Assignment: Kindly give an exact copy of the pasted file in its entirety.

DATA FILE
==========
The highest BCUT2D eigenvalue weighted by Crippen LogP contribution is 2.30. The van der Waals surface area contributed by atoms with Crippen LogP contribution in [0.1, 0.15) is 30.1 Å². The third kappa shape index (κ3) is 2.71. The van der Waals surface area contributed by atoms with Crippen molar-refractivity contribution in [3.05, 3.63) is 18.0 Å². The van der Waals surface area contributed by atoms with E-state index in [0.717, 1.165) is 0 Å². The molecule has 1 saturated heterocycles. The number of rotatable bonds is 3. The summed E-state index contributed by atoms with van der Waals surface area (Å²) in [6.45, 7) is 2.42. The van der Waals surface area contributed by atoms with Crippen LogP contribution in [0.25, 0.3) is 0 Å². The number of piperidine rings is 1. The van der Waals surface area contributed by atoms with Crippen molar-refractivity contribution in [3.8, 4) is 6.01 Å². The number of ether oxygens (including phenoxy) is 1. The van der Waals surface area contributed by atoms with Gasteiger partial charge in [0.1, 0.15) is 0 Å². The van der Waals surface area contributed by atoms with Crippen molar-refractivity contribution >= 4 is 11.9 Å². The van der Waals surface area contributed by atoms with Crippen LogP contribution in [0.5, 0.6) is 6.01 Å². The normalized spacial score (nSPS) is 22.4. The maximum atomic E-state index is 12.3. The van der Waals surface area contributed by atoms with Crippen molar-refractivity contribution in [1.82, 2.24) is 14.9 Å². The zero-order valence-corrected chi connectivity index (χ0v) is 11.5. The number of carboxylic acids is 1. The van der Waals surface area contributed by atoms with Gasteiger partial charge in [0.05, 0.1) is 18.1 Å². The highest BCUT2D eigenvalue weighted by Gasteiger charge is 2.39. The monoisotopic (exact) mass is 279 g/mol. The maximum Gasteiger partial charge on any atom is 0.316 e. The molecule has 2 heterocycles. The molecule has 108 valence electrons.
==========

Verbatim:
The highest BCUT2D eigenvalue weighted by Crippen LogP contribution is 2.30. The van der Waals surface area contributed by atoms with Crippen LogP contribution in [0.1, 0.15) is 30.1 Å². The third kappa shape index (κ3) is 2.71. The van der Waals surface area contributed by atoms with Crippen molar-refractivity contribution in [3.05, 3.63) is 18.0 Å². The van der Waals surface area contributed by atoms with E-state index in [0.717, 1.165) is 0 Å². The molecule has 1 saturated heterocycles. The number of rotatable bonds is 3. The summed E-state index contributed by atoms with van der Waals surface area (Å²) in [6.45, 7) is 2.42. The van der Waals surface area contributed by atoms with Crippen LogP contribution in [0.25, 0.3) is 0 Å². The number of piperidine rings is 1. The van der Waals surface area contributed by atoms with Crippen molar-refractivity contribution in [3.8, 4) is 6.01 Å². The number of ether oxygens (including phenoxy) is 1. The van der Waals surface area contributed by atoms with Gasteiger partial charge in [0.1, 0.15) is 0 Å². The van der Waals surface area contributed by atoms with Crippen molar-refractivity contribution >= 4 is 11.9 Å². The van der Waals surface area contributed by atoms with Crippen LogP contribution in [0.5, 0.6) is 6.01 Å². The normalized spacial score (nSPS) is 22.4. The maximum atomic E-state index is 12.3. The van der Waals surface area contributed by atoms with Crippen molar-refractivity contribution in [1.82, 2.24) is 14.9 Å². The zero-order valence-corrected chi connectivity index (χ0v) is 11.5. The number of carboxylic acids is 1. The van der Waals surface area contributed by atoms with Gasteiger partial charge in [0.05, 0.1) is 18.1 Å². The highest BCUT2D eigenvalue weighted by Gasteiger charge is 2.39. The monoisotopic (exact) mass is 279 g/mol. The maximum Gasteiger partial charge on any atom is 0.316 e. The molecule has 2 heterocycles. The molecule has 108 valence electrons.